sided with Marbury because, for goodness sake, it was Marshall & his brother who were delivering the commissions the day before Jefferson's inauguration – Marshall was not only the Chief Justice of SCOTUS but John Adams' acting Secretary of State.  See the referenced post below for my letter published in the WSJ on November 4, 2011.
If there ever was a person who should have recused himself from a case it was John Marshall in Marbury v. Madison, but even so Marshall heard the Marbury case in spite of everything & found that section 13 of the Judiciary Act of 1789 that enabled Marbury to bring his claim to the Supreme Court was itself unconstitutional because it purported to extend the Court's original jurisdiction beyond that which Article III of the Constitution established - thereby denying Marbury's commission.
In essence the case was decided on a technicality, 4 to 0 by the Supreme Court, in President Jefferson's favor in that the Adams' appointments which had not been delivered on time were now null & void. In addition the now Jeffersonian controlled Congress enacted the Judiciary Act of 1802 which abolished the new judgeships created by Adams & the Federalists as described above meaning the electoral process worked – with no need for the judiciary to be involved in the case.
But John Marshall was much more of a master politician in 1803 than he was a Chief Justice of SCOTUS.  With a Republican majority elected to both chambers of Congress in 1800 thereby complimenting the Republican President Jefferson, Marshall was scared to death politically of Jefferson.  Marshall wanted to stake out what territory he had left & he thought establishing judicial review in the Marbury case was his best way forward – thereby turning a blind eye to both his Federalist friend-Marbury's claim to a judgeship & more importantly to his belief that Madison's refusal to deliver the commissions was illegal & correctible.  Another recent comment I received sums this one up – "Doug, I'm sure you are aware of the fact that justice & the U.S. legal system have nothing to do with each other."
Marshall realized the two elected branches could remove him from office & even impeach him.  Marshall knew that if he ordered Madison to deliver Marbury's commission that Jefferson would order Madison to ignore the Supreme Court writ thereby weakening the Court's authority.  Better to let Jefferson win the case & deliver the coup d'├ętat regarding the Court's judicial review self-proclaimed authority that upset the Constitution's balance of power – a masterful political stroke only if he got away with it.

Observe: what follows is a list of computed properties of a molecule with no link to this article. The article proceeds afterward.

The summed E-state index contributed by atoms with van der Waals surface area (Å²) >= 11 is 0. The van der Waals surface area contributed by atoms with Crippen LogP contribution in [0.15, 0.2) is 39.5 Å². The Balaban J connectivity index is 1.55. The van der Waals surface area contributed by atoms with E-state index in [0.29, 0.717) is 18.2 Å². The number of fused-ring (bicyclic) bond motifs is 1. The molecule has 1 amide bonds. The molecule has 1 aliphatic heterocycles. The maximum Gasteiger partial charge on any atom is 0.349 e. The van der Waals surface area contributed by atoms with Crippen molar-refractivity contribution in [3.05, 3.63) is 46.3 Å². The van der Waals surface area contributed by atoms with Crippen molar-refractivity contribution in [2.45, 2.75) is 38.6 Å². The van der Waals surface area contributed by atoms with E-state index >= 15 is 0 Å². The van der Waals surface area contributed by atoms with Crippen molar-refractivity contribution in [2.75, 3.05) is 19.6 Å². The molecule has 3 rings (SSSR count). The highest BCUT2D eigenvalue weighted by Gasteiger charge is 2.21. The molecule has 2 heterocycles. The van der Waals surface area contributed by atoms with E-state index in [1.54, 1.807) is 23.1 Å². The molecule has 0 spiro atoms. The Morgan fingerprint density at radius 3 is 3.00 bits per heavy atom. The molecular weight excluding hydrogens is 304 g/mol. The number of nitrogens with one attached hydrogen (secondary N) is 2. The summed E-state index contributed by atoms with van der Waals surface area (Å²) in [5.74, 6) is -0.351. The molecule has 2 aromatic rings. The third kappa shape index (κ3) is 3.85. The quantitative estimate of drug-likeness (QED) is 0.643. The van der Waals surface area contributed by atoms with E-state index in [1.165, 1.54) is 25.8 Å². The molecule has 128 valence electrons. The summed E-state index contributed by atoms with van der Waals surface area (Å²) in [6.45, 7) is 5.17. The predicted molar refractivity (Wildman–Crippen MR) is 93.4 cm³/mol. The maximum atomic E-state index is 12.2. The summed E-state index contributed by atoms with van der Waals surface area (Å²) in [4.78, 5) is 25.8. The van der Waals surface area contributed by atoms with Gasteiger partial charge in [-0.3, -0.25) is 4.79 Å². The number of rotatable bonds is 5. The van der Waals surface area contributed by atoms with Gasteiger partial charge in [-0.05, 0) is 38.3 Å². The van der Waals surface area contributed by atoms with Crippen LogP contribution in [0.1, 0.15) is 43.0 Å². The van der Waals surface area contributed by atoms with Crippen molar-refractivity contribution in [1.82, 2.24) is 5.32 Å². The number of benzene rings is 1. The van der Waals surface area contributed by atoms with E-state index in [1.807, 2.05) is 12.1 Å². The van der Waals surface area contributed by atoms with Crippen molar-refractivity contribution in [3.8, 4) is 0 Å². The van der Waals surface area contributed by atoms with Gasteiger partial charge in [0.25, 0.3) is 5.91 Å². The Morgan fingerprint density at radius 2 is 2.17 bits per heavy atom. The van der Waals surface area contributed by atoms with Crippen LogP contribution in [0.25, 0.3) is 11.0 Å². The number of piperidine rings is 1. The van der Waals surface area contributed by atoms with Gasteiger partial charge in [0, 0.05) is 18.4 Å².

But Jefferson was not satisfied with a win in the Marbury case because he knew the judicial review part of the ruling was just not right – he immediately saw the danger of judicial review & the plans of the declining Federalists to retain power through the courts when he wrote after the Marbury decision "They (the Federalists) have retired into the judiciary as a stronghold.  There the remains of federalism are to be preserved & fed from the treasury, & from the battery all the works of republicanism are to be beaten down & erased."
Jefferson spent the rest of his life arguing against judicial review like in his letter to William Jarvis: "To consider the judges arbiters of all constitutional questions (is) a very dangerous doctrine indeed, & one which would place us under the despotism of an oligarchy.  Our judges are as honest as other men & not more so.  They have with others the same passions for party, for power, & the privilege of their corps . . . & their power the more dangerous as they are in office for life & not responsible, as the other functionaries are, to the elected control.  The Constitution has erected no such single tribunal, knowing that to whatever hands confided, with the corruptions of time & party, its members would become despots.  It has more wisely made all the departments co-equal & co-sovereign within themselves." 
Think for yourself – if someone is going to decide whether an action of the elected branches is constitutional, or not, would you rather take your chances with the possibilities of terrible decisions by our elected representatives who can be replaced every two, four, or six years or have unelected judges with life tenures overrule your elected representatives with no remedy for decades, if ever in your lifetime.  In any case it is going to be human beings deciding the matter – people with human imperfections & frailties just like the rest of us as Jefferson pointed out above regarding judges.  It is just common sense for me to want to have every decision as close to home as it can be so that We the People of the United States control our own destiny.